EGU24-14418, updated on 09 Mar 2024
EGU General Assembly 2024
© Author(s) 2024. This work is distributed under
the Creative Commons Attribution 4.0 License.

Hydrogen-driven microbial redox reactions in deep geosystems relevant for H2 storage

Martin Krueger and Anja Dohrmann
Martin Krueger and Anja Dohrmann
  • BGR, Resource Geochemistry, Hannover, Germany (

In the subsurface, biotic and abiotic processes can generate and consume hydrogen. Hydrogen has a low reduction potential and is thus a highly energetic electron donor when involved in sulfate, carbon dioxide or ferric iron reduction. Although known as important drivers for the deep biosphere, the contributions of different processes to hydrogen turnover in different geosystems still are not well understood. In context with the ongoing transformation to renewable energy resources, underground H2 storage (UHS) in deep porous or salt cavern systems came into focus. In situ microbial and geochemical reactions that consume H2 are highly relevant topics in deep biosphere research, and also are still a major uncertainty during UHS.

Consequently, we studied the potential microbial hydrogen oxidation rates – combined with the possible production of metabolic products like H2S, acetic acid or CH4 - in formation fluids from natural gas fields and salt caverns, thereby considering the importance of in situ pressure and temperature conditions, fluid chemistry and mineral composition. In addition, more defined experiments were conducted with selected pure cultures representing important metabolic groups of deep biosphere microorganisms.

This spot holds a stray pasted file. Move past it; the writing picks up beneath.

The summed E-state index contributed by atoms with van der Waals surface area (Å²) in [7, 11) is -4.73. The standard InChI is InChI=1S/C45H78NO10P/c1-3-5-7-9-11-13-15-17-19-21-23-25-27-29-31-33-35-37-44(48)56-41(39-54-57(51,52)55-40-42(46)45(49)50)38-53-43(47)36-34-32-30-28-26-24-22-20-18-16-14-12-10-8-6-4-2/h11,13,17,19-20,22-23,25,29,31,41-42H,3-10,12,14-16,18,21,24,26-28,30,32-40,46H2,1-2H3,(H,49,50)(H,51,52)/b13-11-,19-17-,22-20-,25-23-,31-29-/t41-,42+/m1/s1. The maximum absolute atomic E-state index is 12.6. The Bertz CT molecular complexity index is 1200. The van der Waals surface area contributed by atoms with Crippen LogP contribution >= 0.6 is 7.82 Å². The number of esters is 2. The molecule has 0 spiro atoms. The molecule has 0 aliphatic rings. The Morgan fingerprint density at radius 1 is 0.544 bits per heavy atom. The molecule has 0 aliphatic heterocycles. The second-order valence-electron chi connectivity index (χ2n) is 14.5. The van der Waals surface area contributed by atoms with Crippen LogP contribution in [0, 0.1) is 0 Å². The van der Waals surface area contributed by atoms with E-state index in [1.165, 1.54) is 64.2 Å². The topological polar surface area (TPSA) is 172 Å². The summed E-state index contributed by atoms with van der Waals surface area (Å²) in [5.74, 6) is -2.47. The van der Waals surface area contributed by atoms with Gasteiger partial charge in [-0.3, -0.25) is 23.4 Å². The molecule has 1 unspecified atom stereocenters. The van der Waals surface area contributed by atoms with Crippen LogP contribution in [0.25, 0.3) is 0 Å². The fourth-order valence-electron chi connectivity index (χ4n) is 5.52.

Several original formation fluids showed immediate H2 consumption. Microorganisms oxidized hydrogen at relevant in situ pressure conditions (up to 100 bar) and tolerated dynamically changing pressure and temperature conditions. The microbial hydrogen oxidation rate was strongly dependent on H2 partial pressures and the availability of e.g. sulfate as a terminal electron acceptor. High-throughput sequencing of 16S rRNA gene amplicons indicated hydrogen oxidation by sulfate reducing bacteria to be the presumed process in the studied porous rock reservoir fluids. In addition, hydrogen turnover by methanogenic and acetogenic as well as iron-reducing microorganisms was investigated. Also, the importance of biotic reactions in relation to abiotic hydrogen turnover processes at mineral surfaces will be discussed.


How to cite: Krueger, M. and Dohrmann, A.: Hydrogen-driven microbial redox reactions in deep geosystems relevant for H2 storage, EGU General Assembly 2024, Vienna, Austria, 14–19 Apr 2024, EGU24-14418,, 2024.